The technologist and technician at the center that night knew what to do. They not only followed sleep center policy, but they kept level heads and did all they could for the patient. Because the center had a good plan, everything that could be done was done.

But what if this had happened at your facility? Do you know what to do in an emergency? Here are some simple tips to follow:

First, ask yourself the following questions: Who do I notify? What do I do? Do we have emergency equipment such as oxygen, an automatic external defibrillator, a resuscitation bag, and a cardiopulmonary resuscitation (CPR) backboard? If you call 911, how do paramedics get into your center? Who notifies next of kin? If the patient dies, who takes charge of the patient’s body?

Second, have a written plan in your policy manual that covers the little details that may come up. If you have a plan, review it for updates. Try to plan for the unexpected. (See the sidebar at right for an example.)

Third, be sure your center’s staff is completely familiar with the policy and procedures for emergencies. Just like a disaster drill, go over the plan one step at a time. Quiz the staff on how they would handle things and on where equipment and contact phone numbers are kept. Walk through the plan. Be sure your staff knows where all equipment is located and how to use it.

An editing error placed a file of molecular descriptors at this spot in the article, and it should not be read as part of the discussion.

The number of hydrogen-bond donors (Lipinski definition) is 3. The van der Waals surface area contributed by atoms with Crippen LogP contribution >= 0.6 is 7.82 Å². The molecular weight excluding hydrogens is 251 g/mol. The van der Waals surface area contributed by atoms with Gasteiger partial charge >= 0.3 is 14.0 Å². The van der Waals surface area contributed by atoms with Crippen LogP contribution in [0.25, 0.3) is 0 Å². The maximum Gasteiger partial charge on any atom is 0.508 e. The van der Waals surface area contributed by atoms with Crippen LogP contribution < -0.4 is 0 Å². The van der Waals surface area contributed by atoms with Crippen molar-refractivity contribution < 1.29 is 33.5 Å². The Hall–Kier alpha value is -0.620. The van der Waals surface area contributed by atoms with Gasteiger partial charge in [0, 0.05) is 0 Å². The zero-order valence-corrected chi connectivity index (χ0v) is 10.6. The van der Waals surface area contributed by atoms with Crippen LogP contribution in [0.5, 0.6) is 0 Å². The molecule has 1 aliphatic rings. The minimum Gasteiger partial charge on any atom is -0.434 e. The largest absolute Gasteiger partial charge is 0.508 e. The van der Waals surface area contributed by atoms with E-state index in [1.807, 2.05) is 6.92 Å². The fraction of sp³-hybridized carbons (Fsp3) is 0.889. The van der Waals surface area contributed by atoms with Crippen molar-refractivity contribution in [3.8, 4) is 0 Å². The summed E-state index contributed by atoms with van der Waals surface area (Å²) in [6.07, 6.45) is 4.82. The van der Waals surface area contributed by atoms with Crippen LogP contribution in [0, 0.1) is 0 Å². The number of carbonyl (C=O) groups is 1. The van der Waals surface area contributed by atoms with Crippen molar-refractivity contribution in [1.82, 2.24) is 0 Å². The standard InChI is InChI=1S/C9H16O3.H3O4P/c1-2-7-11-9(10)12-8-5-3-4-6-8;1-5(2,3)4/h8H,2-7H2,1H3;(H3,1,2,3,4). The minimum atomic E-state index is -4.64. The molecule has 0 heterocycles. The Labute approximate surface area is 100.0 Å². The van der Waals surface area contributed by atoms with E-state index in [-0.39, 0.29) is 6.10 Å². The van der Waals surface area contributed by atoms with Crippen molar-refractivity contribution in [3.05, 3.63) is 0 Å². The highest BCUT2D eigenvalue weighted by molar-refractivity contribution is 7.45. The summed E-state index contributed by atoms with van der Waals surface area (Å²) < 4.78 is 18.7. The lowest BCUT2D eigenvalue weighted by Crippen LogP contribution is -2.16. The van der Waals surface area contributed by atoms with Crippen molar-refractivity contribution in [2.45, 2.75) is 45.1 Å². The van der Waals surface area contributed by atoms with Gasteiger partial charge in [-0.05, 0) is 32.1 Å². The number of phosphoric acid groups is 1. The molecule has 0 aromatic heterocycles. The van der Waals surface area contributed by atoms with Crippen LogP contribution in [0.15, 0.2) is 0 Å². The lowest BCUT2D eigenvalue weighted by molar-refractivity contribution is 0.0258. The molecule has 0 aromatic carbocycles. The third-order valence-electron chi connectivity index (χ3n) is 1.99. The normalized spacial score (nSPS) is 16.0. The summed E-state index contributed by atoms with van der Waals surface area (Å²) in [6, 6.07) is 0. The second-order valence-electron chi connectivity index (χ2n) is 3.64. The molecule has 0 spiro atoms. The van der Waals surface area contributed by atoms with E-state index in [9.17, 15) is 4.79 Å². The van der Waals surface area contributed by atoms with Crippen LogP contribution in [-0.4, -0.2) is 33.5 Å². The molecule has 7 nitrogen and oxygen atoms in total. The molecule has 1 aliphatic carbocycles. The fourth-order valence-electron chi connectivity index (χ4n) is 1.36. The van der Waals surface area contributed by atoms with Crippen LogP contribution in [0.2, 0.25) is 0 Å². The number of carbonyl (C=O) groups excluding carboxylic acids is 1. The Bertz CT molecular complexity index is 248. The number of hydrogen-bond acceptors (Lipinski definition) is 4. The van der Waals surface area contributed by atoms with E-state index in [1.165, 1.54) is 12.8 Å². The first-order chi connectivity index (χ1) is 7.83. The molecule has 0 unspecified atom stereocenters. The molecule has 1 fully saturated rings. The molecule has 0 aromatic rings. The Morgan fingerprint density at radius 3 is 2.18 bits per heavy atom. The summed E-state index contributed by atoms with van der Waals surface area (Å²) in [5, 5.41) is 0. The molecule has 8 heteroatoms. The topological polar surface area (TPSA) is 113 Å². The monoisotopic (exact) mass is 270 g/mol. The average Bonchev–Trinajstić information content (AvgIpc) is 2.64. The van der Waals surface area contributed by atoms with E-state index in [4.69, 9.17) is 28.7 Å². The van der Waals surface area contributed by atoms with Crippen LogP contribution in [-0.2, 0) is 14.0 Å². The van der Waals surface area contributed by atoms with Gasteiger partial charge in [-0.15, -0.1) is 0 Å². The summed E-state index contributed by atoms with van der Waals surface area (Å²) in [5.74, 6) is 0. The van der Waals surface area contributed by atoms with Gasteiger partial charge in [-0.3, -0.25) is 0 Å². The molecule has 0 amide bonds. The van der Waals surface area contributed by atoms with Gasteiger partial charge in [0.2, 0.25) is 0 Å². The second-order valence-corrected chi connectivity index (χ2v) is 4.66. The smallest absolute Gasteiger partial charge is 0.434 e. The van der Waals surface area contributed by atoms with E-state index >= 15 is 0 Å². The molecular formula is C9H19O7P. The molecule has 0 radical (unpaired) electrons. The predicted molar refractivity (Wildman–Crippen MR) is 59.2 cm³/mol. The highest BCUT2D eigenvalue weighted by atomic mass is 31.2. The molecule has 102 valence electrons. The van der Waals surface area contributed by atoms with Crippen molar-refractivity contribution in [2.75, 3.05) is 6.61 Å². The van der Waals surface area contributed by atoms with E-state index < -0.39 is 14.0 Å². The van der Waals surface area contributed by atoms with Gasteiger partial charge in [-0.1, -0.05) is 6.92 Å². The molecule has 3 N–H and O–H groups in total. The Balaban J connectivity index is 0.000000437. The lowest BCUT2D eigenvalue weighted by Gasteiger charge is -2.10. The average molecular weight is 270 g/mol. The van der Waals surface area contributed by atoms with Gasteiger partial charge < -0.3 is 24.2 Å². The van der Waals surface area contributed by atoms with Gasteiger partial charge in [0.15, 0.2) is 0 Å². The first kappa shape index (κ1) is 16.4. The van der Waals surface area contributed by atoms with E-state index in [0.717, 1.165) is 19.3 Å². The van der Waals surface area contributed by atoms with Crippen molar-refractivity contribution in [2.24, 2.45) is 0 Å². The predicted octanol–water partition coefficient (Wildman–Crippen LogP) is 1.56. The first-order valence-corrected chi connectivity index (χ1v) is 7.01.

It never hurts to have yearly classes to cover your plan and present a refresher on how to use your emergency equipment. Hands-on training will yield a high memory-retention rate and will increase the confidence of your staff in their ability to use the equipment. Be sure everyone is up to date with CPR training.

Finally, if you are a manager, get into the sleep center as quickly as you can in an emergency. Do not expect your techs to carry the total burden. Be supportive, and remember that your staff has just gone through a very frightening and stressful experience. There may be administrative questions that they will be unable to answer, as well as duties that you will need to attend to. It is better to make apologies than to make excuses.

Henry Johns, RPSGT, has worked in sleep medicine for more than 18 years (and more than 35 years in respiratory therapy). He is director of sleep and respiratory services for Pulmonary & Sleep Associates of Topeka, Kan. Contact him through [email protected].